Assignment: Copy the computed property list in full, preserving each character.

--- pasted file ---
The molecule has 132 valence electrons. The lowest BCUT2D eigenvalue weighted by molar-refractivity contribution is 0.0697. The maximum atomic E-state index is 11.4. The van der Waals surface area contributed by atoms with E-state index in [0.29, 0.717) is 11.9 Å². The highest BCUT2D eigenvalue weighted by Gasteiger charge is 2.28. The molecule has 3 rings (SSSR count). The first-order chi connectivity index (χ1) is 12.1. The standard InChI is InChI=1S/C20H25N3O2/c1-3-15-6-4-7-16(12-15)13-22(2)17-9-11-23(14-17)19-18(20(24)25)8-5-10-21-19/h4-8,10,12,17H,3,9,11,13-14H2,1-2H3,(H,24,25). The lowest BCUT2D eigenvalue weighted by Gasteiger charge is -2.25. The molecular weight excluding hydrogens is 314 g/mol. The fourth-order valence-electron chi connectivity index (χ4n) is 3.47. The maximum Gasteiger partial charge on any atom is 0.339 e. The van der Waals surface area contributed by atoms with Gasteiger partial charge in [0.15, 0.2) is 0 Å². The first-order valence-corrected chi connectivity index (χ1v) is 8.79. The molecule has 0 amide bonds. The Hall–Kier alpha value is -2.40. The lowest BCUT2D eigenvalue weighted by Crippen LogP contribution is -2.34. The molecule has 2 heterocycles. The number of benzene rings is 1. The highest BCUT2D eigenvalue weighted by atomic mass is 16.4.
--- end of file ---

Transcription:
The molecule has 132 valence electrons. The lowest BCUT2D eigenvalue weighted by molar-refractivity contribution is 0.0697. The maximum atomic E-state index is 11.4. The van der Waals surface area contributed by atoms with E-state index in [0.29, 0.717) is 11.9 Å². The highest BCUT2D eigenvalue weighted by Gasteiger charge is 2.28. The molecule has 3 rings (SSSR count). The first-order chi connectivity index (χ1) is 12.1. The standard InChI is InChI=1S/C20H25N3O2/c1-3-15-6-4-7-16(12-15)13-22(2)17-9-11-23(14-17)19-18(20(24)25)8-5-10-21-19/h4-8,10,12,17H,3,9,11,13-14H2,1-2H3,(H,24,25). The lowest BCUT2D eigenvalue weighted by Gasteiger charge is -2.25. The molecular weight excluding hydrogens is 314 g/mol. The fourth-order valence-electron chi connectivity index (χ4n) is 3.47. The maximum Gasteiger partial charge on any atom is 0.339 e. The van der Waals surface area contributed by atoms with Gasteiger partial charge in [0.15, 0.2) is 0 Å². The first-order valence-corrected chi connectivity index (χ1v) is 8.79. The molecule has 0 amide bonds. The Hall–Kier alpha value is -2.40. The lowest BCUT2D eigenvalue weighted by Crippen LogP contribution is -2.34. The molecule has 2 heterocycles. The number of benzene rings is 1. The highest BCUT2D eigenvalue weighted by atomic mass is 16.4.